Your Baby & Toddler - - The Dossier Back To School -

While there is no ab­so­lute right age to be­gin preschool, Wilma points out that “early learn­ing ex­perts be­lieve many chil­dren are ready by around the age of three for greater chal­lenges than most home­based sit­u­a­tions can pro­vide”.

Montes­sori schools tra­di­tion­ally be­gin at age three, says Ni­co­lette, but many of­fer in­fant and tod­dler pro­grammes from as early as 18 months. Other schools may of­fer places for two-year-olds. When to start all de­pends on your child and on the stim­u­la­tion she gets at home. “A busy, in­quis­i­tive child may need to be­gin school ear­lier,” she ex­plains. “Preschool is of­ten a much sounder op­tion than in­ad­e­quate home care.”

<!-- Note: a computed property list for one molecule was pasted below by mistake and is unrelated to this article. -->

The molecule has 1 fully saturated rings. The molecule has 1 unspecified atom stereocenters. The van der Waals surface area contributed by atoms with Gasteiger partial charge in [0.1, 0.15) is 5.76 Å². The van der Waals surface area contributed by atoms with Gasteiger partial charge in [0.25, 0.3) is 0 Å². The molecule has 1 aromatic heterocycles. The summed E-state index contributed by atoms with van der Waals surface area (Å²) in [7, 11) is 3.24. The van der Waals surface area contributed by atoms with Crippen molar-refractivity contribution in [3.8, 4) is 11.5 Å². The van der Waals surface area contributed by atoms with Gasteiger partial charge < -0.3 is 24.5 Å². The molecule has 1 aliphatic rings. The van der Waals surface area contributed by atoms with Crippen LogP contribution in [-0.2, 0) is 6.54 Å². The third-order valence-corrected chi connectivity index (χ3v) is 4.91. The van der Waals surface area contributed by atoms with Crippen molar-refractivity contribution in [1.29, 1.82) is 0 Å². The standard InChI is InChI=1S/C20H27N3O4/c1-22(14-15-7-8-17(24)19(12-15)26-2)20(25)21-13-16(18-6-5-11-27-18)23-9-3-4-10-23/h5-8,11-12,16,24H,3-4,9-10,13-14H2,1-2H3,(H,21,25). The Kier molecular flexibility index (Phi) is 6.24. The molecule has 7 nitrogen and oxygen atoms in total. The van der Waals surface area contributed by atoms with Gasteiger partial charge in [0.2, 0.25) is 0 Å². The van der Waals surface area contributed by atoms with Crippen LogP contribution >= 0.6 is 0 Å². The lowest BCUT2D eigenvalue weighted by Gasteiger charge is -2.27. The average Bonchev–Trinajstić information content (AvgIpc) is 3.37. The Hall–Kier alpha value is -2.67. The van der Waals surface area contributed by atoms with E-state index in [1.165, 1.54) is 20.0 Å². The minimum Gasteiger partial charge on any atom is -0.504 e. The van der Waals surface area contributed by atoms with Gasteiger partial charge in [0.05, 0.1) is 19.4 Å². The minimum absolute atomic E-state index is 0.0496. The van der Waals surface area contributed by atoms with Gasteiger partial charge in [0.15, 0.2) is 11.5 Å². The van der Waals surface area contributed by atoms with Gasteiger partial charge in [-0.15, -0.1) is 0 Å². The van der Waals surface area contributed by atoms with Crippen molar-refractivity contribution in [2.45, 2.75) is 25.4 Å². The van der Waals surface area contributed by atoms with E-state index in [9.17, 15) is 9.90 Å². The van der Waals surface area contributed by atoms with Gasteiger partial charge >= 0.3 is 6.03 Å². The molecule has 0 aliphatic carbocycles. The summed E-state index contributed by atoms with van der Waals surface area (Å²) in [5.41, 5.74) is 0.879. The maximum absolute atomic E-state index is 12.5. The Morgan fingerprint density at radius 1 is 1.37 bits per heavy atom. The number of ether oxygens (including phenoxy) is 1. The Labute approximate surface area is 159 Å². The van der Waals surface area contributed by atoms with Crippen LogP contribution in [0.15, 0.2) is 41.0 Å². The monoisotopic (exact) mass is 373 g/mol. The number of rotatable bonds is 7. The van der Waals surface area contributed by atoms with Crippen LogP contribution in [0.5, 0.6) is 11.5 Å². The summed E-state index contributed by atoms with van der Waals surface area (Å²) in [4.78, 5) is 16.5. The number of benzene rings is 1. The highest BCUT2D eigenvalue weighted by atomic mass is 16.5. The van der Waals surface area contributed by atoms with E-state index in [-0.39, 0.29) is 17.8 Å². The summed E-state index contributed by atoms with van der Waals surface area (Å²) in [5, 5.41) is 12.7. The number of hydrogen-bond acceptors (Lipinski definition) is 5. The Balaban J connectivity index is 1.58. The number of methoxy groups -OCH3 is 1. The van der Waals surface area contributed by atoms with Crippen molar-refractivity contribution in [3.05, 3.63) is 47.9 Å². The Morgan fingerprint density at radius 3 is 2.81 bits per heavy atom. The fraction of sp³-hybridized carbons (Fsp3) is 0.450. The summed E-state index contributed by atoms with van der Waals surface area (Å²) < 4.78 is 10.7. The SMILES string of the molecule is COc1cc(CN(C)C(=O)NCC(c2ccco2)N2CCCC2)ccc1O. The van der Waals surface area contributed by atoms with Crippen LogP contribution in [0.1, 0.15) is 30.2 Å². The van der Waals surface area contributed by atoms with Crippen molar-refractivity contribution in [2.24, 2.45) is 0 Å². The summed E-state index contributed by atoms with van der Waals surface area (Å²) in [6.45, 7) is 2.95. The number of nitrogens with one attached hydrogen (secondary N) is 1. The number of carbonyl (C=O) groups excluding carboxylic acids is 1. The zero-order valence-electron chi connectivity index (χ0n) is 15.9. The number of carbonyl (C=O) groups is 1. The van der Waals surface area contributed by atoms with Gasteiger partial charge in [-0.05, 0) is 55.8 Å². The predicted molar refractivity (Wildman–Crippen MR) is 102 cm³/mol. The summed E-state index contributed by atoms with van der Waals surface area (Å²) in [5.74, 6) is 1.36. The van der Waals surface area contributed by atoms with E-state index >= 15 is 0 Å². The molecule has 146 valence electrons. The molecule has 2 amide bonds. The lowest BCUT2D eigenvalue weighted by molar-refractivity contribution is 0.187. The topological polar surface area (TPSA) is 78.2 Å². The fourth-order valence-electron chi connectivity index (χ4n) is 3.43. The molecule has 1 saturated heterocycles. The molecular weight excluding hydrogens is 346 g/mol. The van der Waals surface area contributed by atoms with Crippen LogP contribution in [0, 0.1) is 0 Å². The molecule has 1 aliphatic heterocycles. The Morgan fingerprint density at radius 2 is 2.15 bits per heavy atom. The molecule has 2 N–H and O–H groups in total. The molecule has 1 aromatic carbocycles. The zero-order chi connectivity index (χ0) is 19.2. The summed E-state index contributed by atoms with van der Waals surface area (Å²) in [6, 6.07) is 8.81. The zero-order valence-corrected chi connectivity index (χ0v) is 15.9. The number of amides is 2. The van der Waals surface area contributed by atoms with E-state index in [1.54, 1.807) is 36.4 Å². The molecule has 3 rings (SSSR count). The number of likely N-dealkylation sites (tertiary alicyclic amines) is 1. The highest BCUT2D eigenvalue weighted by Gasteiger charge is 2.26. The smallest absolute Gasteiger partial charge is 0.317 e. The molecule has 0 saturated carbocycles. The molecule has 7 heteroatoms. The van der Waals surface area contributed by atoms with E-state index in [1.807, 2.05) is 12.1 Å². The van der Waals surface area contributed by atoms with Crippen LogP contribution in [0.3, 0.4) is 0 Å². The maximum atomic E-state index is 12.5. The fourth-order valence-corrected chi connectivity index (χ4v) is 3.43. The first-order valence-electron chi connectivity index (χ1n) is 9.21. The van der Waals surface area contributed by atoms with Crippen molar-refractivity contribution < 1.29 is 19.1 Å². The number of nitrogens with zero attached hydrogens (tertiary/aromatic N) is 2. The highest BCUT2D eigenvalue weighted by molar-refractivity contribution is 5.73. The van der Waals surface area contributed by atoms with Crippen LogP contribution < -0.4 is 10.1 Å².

Ni­co­lette says signs that your child may be ready to try preschool – even if she is not yet three – in­clude a cu­rios­ity in the greater world and an in­ter­est in other chil­dren. She adds that chil­dren with a “sound at­tach­ment to pri­mary care­givers, which has made the child happy and con­fi­dent, are likely to be ready to de­tach com­fort­ably”.

Wilma notes that for some chil­dren the tran­si­tion from home to preschool is easy and joy­ful, for oth­ers it may take longer to set­tle in, while some may not be quite ready yet. “If a child frets for longer than two weeks, it may be wise to de­lay the sep­a­ra­tion just a lit­tle longer,” she ad­vises. “In­creased cry­ing, bed­wet­ting when dry­ness has been es­tab­lished and clingy be­hav­iour where pre­vi­ously there was none are red flags that should be dis­cussed with the early learn­ing cen­tre staff,” she adds. YB

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